To look at the cover of this, you might think 'Dull, dry.' Not a bit of it. If you have any interest in writing, researching, why you might feel compelled to write or spend your days rolling around in words, or what makes a legendary writer tick, this is highly recommended. ...more
Diane S ☔
Aug 11, 2019 rated it really liked it  ·  review of another edition
Shelves: 5000-2019
Thoughts soon.
Apr 10, 2019 rated it really liked it  ·  review of another edition
What this does, more than anything, is make you appreciate the craft that Caro puts into his work. Most of these essays, interviews, and passages were printed elsewhere and have been collected into this short volume. Some are original to the book, though. He is also driven by a force which he isn't even able to identify to flesh out the lives, locales, and intricacies surrounding his subjects.

Caro has written five biographies, not including this slim volume. Four are about Lyndon Johnson (he's
Sean O
Aug 02, 2019 rated it really liked it  ·  review of another edition
I knew who Robert Caro was, but I hadn't read any of his books. Then recently I heard an interview with him on a Conan O'Brien podcast, of all things.

He sounded really interesting, so I added his mini-memoir "Working" to my holds list at the library.

Well, he's such a good writer that I'm guessing I'm stuck reading all his books now.

The only reason it's four stars instead of five is because I wanted more.
Jordan Schneider
A brief window into a life well lived.

His readers’ reactions to the women of hill county chapter are as good a rebuttal as anyone needs to those who don’t understand how important economic development is.

“Just remember, turn every page.”

Pleasure to listen to how lovingly he speaks of his wife.

“Silence is the weapon.” He writes “su” for shut up in his notebooks.

Get a sense of place by asking people “what did you see” and “what did you hear”

Carbon copies in 79th street boat basin of all of Moses’
Stephen Power
Mar 19, 2019 rated it it was amazing  ·  review of another edition
The value here isn’t in just the words. It’s in Caro’s voice. That’s New York.
Frank Stein
Apr 16, 2019 rated it really liked it  ·  review of another edition
For Caro, this is a remarkably thin book. He said he wrote it to get down few thoughts on his researching and writing process before he died. The truth is, about half the book is made up of previously published magazine articles, many of which themselves trod over territory from his books, and much of the remainder was just published in a New Yorker article. I imagine the impetus for the book might have been financial.

Still, Caro is a wonderful writer, and it's fascinating to get a glimpse of hi
Apr 11, 2019 rated it it was amazing  ·  review of another edition
Shelves: 2019-books
I was so excited for this book. So looking forward to reading more of Caro's beautiful, distinctive writing. He intends to write a Caro-length memoir - and candidly acknowledges that this short book exists in case he runs out of time. I could have read another thousand pages of his methods and anecdotes.

I'm a working historian. I loved his stories of finding buried treasure, convincing a reluctant source to talk, the feeling you get when you figure out how to communicate something to your audie
Sep 09, 2019 rated it it was amazing  ·  review of another edition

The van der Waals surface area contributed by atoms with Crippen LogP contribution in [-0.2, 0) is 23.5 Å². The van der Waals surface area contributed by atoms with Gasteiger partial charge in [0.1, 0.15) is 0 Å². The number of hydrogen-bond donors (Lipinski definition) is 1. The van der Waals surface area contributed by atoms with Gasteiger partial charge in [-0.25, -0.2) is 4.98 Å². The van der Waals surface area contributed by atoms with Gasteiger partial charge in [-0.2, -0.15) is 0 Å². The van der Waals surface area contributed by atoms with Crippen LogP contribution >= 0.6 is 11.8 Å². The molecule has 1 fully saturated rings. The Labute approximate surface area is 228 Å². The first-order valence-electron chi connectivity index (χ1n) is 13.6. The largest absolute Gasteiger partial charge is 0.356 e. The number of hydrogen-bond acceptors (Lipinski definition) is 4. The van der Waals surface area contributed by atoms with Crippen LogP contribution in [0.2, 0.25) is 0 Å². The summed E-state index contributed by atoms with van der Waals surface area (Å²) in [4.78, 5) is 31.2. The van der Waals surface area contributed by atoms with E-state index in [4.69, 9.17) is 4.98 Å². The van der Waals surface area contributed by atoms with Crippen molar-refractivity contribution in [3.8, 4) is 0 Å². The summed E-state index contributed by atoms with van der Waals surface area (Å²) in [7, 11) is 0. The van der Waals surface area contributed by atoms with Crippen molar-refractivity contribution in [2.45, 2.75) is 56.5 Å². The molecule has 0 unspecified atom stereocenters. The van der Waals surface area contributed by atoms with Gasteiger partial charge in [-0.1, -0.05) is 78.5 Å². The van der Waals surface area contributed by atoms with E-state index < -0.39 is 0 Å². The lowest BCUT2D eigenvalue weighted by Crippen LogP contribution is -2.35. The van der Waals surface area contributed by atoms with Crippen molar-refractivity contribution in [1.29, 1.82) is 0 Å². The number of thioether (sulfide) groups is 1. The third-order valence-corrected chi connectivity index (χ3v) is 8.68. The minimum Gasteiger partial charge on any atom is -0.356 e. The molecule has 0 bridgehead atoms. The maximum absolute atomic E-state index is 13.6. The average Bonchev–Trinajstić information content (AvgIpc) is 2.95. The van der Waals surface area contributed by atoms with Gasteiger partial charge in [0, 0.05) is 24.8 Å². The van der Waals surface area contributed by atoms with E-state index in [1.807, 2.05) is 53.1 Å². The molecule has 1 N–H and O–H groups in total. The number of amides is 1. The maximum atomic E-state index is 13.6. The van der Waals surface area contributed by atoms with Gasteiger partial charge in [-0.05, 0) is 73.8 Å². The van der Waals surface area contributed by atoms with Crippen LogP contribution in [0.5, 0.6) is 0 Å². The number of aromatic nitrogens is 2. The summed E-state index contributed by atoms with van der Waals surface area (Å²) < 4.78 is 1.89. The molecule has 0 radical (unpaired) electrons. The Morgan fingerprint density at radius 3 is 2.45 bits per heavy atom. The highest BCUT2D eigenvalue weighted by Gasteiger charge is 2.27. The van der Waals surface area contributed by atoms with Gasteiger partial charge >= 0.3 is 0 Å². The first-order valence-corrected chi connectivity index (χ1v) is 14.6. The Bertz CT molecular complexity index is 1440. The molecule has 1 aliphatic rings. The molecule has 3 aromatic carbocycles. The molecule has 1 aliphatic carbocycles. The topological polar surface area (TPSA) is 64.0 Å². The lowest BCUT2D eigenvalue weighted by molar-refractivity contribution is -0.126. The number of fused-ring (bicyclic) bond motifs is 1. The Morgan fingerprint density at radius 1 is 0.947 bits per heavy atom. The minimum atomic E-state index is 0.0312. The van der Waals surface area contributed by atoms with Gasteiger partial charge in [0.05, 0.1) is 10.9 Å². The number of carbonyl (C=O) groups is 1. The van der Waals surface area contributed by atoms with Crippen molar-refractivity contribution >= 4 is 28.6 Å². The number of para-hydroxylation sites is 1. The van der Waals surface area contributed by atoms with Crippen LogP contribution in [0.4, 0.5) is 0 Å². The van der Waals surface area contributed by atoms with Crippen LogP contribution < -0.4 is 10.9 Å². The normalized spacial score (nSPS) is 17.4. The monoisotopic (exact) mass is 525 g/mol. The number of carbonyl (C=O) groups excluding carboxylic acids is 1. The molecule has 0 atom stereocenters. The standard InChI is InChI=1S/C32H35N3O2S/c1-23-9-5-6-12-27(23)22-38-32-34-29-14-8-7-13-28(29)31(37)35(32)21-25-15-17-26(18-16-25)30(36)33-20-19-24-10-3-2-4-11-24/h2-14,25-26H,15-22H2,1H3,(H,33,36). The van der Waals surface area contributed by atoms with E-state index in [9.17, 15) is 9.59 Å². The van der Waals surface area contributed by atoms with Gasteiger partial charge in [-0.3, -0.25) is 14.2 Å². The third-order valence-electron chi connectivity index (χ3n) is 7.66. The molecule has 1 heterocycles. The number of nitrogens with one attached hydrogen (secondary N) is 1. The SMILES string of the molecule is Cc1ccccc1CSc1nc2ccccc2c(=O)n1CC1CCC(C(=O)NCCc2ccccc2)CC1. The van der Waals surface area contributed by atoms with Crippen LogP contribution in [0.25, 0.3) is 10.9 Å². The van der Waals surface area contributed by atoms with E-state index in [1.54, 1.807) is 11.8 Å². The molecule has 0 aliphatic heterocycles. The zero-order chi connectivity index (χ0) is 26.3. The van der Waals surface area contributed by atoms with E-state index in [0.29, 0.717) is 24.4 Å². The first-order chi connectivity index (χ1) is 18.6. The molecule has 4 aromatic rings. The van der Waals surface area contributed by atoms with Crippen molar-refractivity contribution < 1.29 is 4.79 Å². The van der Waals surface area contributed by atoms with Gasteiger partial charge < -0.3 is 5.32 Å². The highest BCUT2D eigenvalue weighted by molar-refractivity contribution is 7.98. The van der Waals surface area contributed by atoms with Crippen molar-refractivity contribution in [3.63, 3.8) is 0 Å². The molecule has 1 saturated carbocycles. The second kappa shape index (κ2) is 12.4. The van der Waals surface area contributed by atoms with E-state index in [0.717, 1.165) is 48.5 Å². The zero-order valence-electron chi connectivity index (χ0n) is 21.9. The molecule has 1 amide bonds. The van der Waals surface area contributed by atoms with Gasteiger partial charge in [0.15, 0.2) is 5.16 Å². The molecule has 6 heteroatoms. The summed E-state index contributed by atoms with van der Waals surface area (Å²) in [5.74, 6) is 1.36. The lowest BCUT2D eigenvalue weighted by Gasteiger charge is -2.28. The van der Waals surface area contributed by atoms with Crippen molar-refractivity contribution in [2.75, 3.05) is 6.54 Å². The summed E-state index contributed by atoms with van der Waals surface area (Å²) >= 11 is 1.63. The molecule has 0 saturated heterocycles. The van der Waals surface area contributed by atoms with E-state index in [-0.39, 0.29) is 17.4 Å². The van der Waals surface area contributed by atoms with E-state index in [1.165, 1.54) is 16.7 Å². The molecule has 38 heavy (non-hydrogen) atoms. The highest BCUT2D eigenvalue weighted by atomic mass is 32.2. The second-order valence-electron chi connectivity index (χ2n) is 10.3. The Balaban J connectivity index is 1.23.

Shelves: memoir
Summary: Less a full biographical memoir than a description of the author's methods of researching material for his books, writing them, and the question that has driven his work.

It seems that I have been reading one of Robert A. Caro's books from time to time since I moved to my current home town nearly thirty years ago. He has been writing them even longer. The four volumes in print of his Years of Lyndon Johnson. His massive The Power Broker on the life and pervasive influence of Robert Moses
Jun 14, 2019 rated it it was amazing  ·  review of another edition
At first I was disappointed with the way this book was going. Caro seemed to be re-hashing scenes from his biographies with some first person commentary thrown in. TELL ME HOW TO BE A GREAT WRITER, I wanted to shout. Give me the key! Tell me the secret! Do all the legwork so I can take the credit! Etc., etc.

This is not a how-to book. Think of it as a director's cut. A compendium of extra interviews that come at the end of a movie. Framed this way, I was able to see more clearly the genius of wha
Jeff Swartz
Feb 16, 2019 rated it it was amazing  ·  review of another edition
I have grown up reading Robert Caro. This is both a great introduction to Caro and a great extra if you’ve read the Moses and Johnson bios.
He does a great job of explaining how he works. Fascinating and fun.
Such a treat to hear this in his voice. Much reused material but I hadn’t read what is here republished, and, damn it, the man has demands on his time! Some dramatic turning points with great stories attached. Particularly memorable as to his formative years and method are his big break in investigative journalism after being written off as an Ivy League know-nothing, his resignation from the position of speechwriter after witnessing firsthand the racism of his erstwhile political boss, and the ...more
Jak Krumholtz
Oct 08, 2019 rated it it was amazing  ·  review of another edition
Caro is amazing. I limit myself to one book of his a year to remind myself just how special he is. This collection is an overview in his process of creating masterpieces and I found it insightful. Although tempting as it’s bite-sized I don’t recommend starting here for Caro, this is better appreciated after reading a couple full books first to see what his method produces.